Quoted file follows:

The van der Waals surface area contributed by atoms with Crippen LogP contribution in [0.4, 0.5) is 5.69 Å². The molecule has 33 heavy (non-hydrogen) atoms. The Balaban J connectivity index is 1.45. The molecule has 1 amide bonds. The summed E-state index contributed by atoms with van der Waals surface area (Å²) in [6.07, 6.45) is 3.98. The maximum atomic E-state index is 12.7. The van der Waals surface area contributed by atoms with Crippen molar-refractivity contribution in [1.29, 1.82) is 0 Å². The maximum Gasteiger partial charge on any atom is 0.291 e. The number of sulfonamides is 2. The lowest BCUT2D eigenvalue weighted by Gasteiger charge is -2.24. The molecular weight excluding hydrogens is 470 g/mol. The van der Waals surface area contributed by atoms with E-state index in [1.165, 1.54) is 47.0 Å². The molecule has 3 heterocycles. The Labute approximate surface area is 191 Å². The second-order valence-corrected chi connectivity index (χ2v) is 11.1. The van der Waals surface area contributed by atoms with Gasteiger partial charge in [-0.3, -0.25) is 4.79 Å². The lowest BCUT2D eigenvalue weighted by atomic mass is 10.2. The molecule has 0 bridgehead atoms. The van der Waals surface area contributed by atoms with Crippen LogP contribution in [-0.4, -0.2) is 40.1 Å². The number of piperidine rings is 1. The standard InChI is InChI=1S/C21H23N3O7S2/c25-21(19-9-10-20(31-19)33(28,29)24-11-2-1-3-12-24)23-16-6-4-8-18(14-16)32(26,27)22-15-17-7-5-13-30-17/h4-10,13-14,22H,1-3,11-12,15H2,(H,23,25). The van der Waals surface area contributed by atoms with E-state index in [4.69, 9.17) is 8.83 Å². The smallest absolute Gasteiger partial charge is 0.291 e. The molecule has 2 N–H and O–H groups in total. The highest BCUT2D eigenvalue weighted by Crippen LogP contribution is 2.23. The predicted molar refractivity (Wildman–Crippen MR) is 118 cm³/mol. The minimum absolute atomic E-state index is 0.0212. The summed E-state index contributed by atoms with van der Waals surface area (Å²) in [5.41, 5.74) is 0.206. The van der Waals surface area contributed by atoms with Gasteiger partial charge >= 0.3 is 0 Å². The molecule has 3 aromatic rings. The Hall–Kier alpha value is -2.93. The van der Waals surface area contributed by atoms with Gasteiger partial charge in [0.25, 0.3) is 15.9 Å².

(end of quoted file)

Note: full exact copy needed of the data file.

The van der Waals surface area contributed by atoms with Crippen LogP contribution in [0.4, 0.5) is 5.69 Å². The molecule has 33 heavy (non-hydrogen) atoms. The Balaban J connectivity index is 1.45. The molecule has 1 amide bonds. The summed E-state index contributed by atoms with van der Waals surface area (Å²) in [6.07, 6.45) is 3.98. The maximum atomic E-state index is 12.7. The van der Waals surface area contributed by atoms with Crippen molar-refractivity contribution in [1.29, 1.82) is 0 Å². The maximum Gasteiger partial charge on any atom is 0.291 e. The number of sulfonamides is 2. The lowest BCUT2D eigenvalue weighted by Gasteiger charge is -2.24. The molecular weight excluding hydrogens is 470 g/mol. The van der Waals surface area contributed by atoms with E-state index in [1.165, 1.54) is 47.0 Å². The molecule has 3 heterocycles. The Labute approximate surface area is 191 Å². The second-order valence-corrected chi connectivity index (χ2v) is 11.1. The van der Waals surface area contributed by atoms with Gasteiger partial charge in [-0.3, -0.25) is 4.79 Å². The lowest BCUT2D eigenvalue weighted by atomic mass is 10.2. The molecule has 0 bridgehead atoms. The van der Waals surface area contributed by atoms with Crippen LogP contribution in [-0.4, -0.2) is 40.1 Å². The number of piperidine rings is 1. The standard InChI is InChI=1S/C21H23N3O7S2/c25-21(19-9-10-20(31-19)33(28,29)24-11-2-1-3-12-24)23-16-6-4-8-18(14-16)32(26,27)22-15-17-7-5-13-30-17/h4-10,13-14,22H,1-3,11-12,15H2,(H,23,25). The van der Waals surface area contributed by atoms with E-state index in [4.69, 9.17) is 8.83 Å². The smallest absolute Gasteiger partial charge is 0.291 e. The molecule has 2 N–H and O–H groups in total. The highest BCUT2D eigenvalue weighted by Crippen LogP contribution is 2.23. The predicted molar refractivity (Wildman–Crippen MR) is 118 cm³/mol. The minimum absolute atomic E-state index is 0.0212. The summed E-state index contributed by atoms with van der Waals surface area (Å²) in [5.41, 5.74) is 0.206. The van der Waals surface area contributed by atoms with Gasteiger partial charge >= 0.3 is 0 Å². The molecule has 3 aromatic rings. The Hall–Kier alpha value is -2.93. The van der Waals surface area contributed by atoms with Gasteiger partial charge in [0.25, 0.3) is 15.9 Å².